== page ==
Robotics

This Tiny Robot Can Crawl, Swim, and Deliver Drugs Inside the Human Body

Only four millimeters in length, Germany's millirobot can be swallowed or injected into the body, then controlled with magnetic waves.

A soft robot developed by Max Planck Institute for Intelligent Systems is seen to the left of a coin. | Max Planck Institute for Intelligent Systems
A soft robot developed by Max Planck Institute for Intelligent Systems is seen to the left of a coin. | Max Planck Institute for Intelligent Systems

Take two robots and call me in the morning.

That may well be a legitimate prescription for future medical patients, thanks to a new kind of radically miniaturized soft robot that can be swallowed, injected, or inserted under the skin. The robot can then move around inside the body to target specific tissues or deliver precise doses of medicine.

Researchers with Germany's Max Planck Institute for Intelligent Systems unveiled last week details of the tiny robot in a paper published in the journal Nature. Unofficially dubbed the millirobot, it's a flexible, fabric-like robot that can walk, swim, and even carry cargo, despite having no mechanical elements or batteries.

The secret is magnetism. The millirobot, which resembles a very small rectangle of paper about four millimeters in length, is made of an elastic polymer threaded through with magnetic particles. Using existing magnetic-resonance technology, such as an ultrasound machine, doctors can control the movement of the bot inside the human body.

That means the robot can potentially be deployed anywhere that physicians need to deliver a particular drug or other medical material — in the digestive tract, say, or even within the blood stream.

The soft millirobot climbs on the water meniscus by changing its body curvature and lands on the solid surface. Next, it encounters a large obstacle and traverses it fast and easily by jumping over it, and walks on the surface after landing. The dashed line shows the direction of the robot motion. | Max Planck Institute for Intelligent Systems

Emailing from the Max Planck Institute in Stuttgart, Germany, lead author Metin Sitti said the tiny soft robot can be used in different ways depending on where it's needed inside the body for drug delivery or other therapeutic use.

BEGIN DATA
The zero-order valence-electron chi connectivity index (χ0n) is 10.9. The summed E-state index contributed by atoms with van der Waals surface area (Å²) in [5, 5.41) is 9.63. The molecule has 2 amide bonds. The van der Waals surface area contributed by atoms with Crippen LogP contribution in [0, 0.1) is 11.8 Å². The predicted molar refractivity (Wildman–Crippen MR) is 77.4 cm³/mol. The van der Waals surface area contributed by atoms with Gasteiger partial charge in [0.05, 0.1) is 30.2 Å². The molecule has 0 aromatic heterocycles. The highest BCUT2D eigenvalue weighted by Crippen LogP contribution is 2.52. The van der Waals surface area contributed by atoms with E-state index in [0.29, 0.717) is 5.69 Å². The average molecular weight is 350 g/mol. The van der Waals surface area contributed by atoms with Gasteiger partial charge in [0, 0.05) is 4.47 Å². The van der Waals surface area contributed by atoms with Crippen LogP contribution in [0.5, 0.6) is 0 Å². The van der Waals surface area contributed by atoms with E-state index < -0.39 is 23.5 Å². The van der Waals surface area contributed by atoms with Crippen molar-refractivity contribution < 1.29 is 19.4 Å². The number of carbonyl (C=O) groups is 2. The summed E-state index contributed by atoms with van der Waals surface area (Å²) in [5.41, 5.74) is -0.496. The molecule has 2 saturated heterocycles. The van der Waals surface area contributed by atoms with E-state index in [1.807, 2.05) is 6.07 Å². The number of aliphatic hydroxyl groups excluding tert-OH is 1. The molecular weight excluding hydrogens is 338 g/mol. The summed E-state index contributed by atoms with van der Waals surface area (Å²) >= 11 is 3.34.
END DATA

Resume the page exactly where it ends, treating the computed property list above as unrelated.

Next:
“In the case of digestive or urinary systems, where the current robot could get in with its current size, the robot would be swallowed,” Sitti told Seeker. “For internal organ applications, we would deploy the robot through a small incision, like in the case of laparoscopy. In vascular system applications, we could inject it omto the blood vessels.”

While other ingestible robots have been developed, the millirobot has several advantages over other techniques, according to the research team. Most importantly, the robot is very versatile in its modes of locomotion. Thanks to its biologically inspired design, the millirobot can easily transition from swimming in a liquid to scooting over a solid surface.

“We looked at the physical mechanism of locomotion of soft-bodied caterpillars and jellyfishes and took inspiration from them,” Sitti said. “The result is that our millirobot is a mix of small-scale soft-bodied animals, such as a beetle larva, a caterpillar, a spermatozoid, and a jellyfish.”

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Thanks to its biomimetic design, the millirobot has multiple ways to get around, Sitti said. In a video released with the research publication the millirobot is shown inching along like a worm, swimming like a manta ray, and carrying cargo by encircling small objects then rolling them into place.

“After the robot is deployed inside the body, it can be navigated using seven different locomotion methods to reach to the target disease area,” Sitti said. “Then, the robot can deliver drug locally in a controlled dose by using its shape-change control. This can remove possible side effects that some drugs could have and can also improve the drug delivery efficiency and amount control.”

Sitti and his research team have further plans for the millirobot, including possible cancer treatment options and a novel cauterization technique.

“As another medical use very soon, we could heat the robot in the target location remotely — using electromagnetic waves — and the heated robot could stop bleeding in a wound or kill cancer cells locally,” Sitti said.

The researchers hope that their soft robot will some day become a standard option for health care providers, offering a space-age option for non-invasive access to hard-to-reach places.

“Currently it is not possible to access many small regions inside the human body without surgery,” Sitti said. “But our target is to reach such regions non-invasively and conduct diagnostic and therapeutic operations with our soft robots.”